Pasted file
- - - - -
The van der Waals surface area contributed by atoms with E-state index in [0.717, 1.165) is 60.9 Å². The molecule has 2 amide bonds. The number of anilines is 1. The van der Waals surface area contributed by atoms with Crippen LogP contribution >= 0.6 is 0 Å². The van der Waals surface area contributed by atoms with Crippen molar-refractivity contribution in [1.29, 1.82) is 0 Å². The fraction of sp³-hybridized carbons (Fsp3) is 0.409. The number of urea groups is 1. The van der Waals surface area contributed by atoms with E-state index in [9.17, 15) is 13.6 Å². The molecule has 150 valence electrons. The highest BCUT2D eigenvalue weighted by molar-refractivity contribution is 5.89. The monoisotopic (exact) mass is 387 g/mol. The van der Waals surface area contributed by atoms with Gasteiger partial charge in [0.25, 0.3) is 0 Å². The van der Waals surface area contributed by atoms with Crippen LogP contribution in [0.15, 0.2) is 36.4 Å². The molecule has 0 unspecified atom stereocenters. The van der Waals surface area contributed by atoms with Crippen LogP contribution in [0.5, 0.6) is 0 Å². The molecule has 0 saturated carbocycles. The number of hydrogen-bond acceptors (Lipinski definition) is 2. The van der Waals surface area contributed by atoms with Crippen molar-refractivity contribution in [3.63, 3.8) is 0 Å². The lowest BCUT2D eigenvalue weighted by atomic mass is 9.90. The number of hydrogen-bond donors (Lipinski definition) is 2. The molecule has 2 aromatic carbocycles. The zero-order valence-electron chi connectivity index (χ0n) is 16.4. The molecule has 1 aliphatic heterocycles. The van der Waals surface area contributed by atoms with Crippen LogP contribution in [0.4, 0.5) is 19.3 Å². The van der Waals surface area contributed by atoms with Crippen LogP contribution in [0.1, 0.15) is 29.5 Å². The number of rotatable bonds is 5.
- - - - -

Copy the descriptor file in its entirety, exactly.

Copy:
The van der Waals surface area contributed by atoms with E-state index in [0.717, 1.165) is 60.9 Å². The molecule has 2 amide bonds. The number of anilines is 1. The van der Waals surface area contributed by atoms with Crippen LogP contribution >= 0.6 is 0 Å². The van der Waals surface area contributed by atoms with Crippen molar-refractivity contribution in [1.29, 1.82) is 0 Å². The fraction of sp³-hybridized carbons (Fsp3) is 0.409. The number of urea groups is 1. The van der Waals surface area contributed by atoms with E-state index in [9.17, 15) is 13.6 Å². The molecule has 150 valence electrons. The highest BCUT2D eigenvalue weighted by molar-refractivity contribution is 5.89. The monoisotopic (exact) mass is 387 g/mol. The van der Waals surface area contributed by atoms with Gasteiger partial charge in [0.25, 0.3) is 0 Å². The van der Waals surface area contributed by atoms with Crippen LogP contribution in [0.15, 0.2) is 36.4 Å². The molecule has 0 unspecified atom stereocenters. The van der Waals surface area contributed by atoms with Crippen LogP contribution in [0.5, 0.6) is 0 Å². The molecule has 0 saturated carbocycles. The number of hydrogen-bond acceptors (Lipinski definition) is 2. The van der Waals surface area contributed by atoms with Crippen molar-refractivity contribution in [3.63, 3.8) is 0 Å². The lowest BCUT2D eigenvalue weighted by atomic mass is 9.90. The number of hydrogen-bond donors (Lipinski definition) is 2. The molecule has 2 aromatic carbocycles. The zero-order valence-electron chi connectivity index (χ0n) is 16.4. The molecule has 1 aliphatic heterocycles. The van der Waals surface area contributed by atoms with Crippen LogP contribution in [0.4, 0.5) is 19.3 Å². The van der Waals surface area contributed by atoms with Crippen LogP contribution in [0.1, 0.15) is 29.5 Å². The number of rotatable bonds is 5.